U.S. Drug Use Reaches an All-Time High

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(Newswire.net — November 21, 2016) — When President Richard Nixon declared war on drugs in 1971, most American citizens cheered. “America’s public enemy number one in the United States is drug abuse,” he stated in his speech to announce the campaign.

“In order to fight and defeat this enemy, it is necessary to wage a new, all-out offensive.” Law-abiding citizens expected a dramatic downturn in a number of drugs on the street.

Though Nixon’s program managed to alleviate some of the chaos at the time, it didn’t last. According to a chart from the Atlantic, in 1970, at what Nixon believed was the height of drug abuse in the U.S., the country was experiencing an addiction rate of one percent of the population.

Not only has that rate nearly doubled in the 40 years that have passed, but it’s also cost the U.S. government trillions to apprehend drug criminals and keep them in prison. The war on drugs has grown bigger and more challenging than ever, and it’s not had the desired effect.

Most people know someone personally who is exhibiting the signs of drug abuse, and illicit drug use in this country is higher than ever.

The Stats

Drugs vary in their severity. Marijuana was recently declared legal for private use in small amounts in several states, including California and Colorado because it’s come to be regarded as one of the lightest offenders. Marijuana use has increased almost two percent from 10 years ago, according to research from the National Institute on Drug Abuse.

Opiates are much stronger, and in some forms can be the worst. Heroin and cocaine are the most famous and widely used opiates, and they can have incredibly damaging effects.

Heroin is currently the leader in illegal drug-related deaths. Despite the nation’s best efforts to reduce the activity of drug cartels and the distribution of heroin within our borders, the stats have done little else but climb.

A recent report published by CBS News shows that heroin abuse in the U.S. has reached a 20-year high. As of 2014, there were about one million heroin users in the country, which is almost three times the number known to exist in 2003.

What’s more, deaths have increased five times since 2000. These numbers are the most accurate statistics we have, but analysts predict a steady increase into the near future based on their findings.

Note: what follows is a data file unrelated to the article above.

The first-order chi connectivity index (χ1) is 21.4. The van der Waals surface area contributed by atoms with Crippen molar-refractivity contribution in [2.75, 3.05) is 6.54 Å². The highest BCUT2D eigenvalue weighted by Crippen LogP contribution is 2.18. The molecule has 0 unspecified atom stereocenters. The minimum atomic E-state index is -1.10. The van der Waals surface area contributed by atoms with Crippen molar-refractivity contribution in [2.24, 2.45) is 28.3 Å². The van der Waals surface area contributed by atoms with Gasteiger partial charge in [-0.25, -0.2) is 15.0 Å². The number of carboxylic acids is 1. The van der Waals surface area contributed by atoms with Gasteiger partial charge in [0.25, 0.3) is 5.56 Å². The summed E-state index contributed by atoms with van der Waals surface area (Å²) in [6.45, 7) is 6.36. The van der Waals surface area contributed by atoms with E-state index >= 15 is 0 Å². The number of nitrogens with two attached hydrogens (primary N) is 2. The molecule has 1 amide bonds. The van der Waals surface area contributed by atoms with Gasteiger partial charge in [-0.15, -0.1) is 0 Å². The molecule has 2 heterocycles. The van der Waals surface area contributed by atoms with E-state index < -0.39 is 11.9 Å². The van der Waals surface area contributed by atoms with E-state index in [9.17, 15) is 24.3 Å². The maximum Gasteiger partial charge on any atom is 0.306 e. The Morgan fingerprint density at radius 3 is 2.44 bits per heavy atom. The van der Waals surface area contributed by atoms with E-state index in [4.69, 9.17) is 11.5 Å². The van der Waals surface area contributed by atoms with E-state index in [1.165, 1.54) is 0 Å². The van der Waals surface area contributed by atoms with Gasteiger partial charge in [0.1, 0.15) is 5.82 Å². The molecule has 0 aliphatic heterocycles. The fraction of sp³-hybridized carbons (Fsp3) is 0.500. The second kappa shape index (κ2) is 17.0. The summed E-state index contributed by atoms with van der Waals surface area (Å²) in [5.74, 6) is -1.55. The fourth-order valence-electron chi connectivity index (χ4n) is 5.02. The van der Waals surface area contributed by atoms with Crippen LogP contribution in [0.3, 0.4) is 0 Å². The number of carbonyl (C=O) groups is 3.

Other statistics indicate that illicit drug use is rising and that nearly 10 percent of the population aged 12 or older uses drugs. Workforce drug use has reached an estimated 10-year high.

Though the use of illegal substances is highest among citizens in their late teens and twenties, it’s increasing among people in their fifties and early sixties, primarily in the form of prescription drug abuse.

Is the War on Drugs Working?

The statistics strongly suggest that the war on drugs is pretty ineffective, and it might even be a contributing factor in the increase. The chart published in the Atlantic shows that government spending to combat drugs has topped $1.5 trillion since the war on drugs was declared.

All that spending has evidently not prevented or slowed drug abusers from obtaining illicit substances. The article from CBS News argues that heroin use is considerably higher today because of a recent crackdown on prescription drug use.

They report speculates that because prescribers have tightened the security relating to prescription drugs, more addicts are turning toward strong opiates to get their fix.

There’s also the argument that when the government bans something, it increases significantly in value. Because it’s illegal and strongly enforced, the manufacture and sale of drugs has become a high-value commodity.

There’s a lot of money to be made in drug production, which entices more people to enter the trade. Given the peer pressure, more people become addicted, and the drug epidemic rages on.

It’s an Ethical Decision Too

All these facts have caused many to question whether the war on drugs is worth our time and money. Some politicians and citizens have called to repeal the “war on drugs,” and make more substances legal. This is one reason marijuana use has become legal in many states.

However, there’s an ethical standpoint as well. Even though it’s costing the U.S. trillions to fight the war on drugs, can we really stand by and allow thousands of our fellow citizens to damage their physical health and even occasionally perish from the use (or misuse) of drugs?

The ethics of the matter make the choice to maintain or repeal the war on drugs more complicated. Though the stats seem to show the effort hasn’t been as successful as people would like, the ethics that suggest a resistance to repeal will inevitably clash with the ideology of the dissenters, and thus create a balance that could possibly keep drugs illegal forever.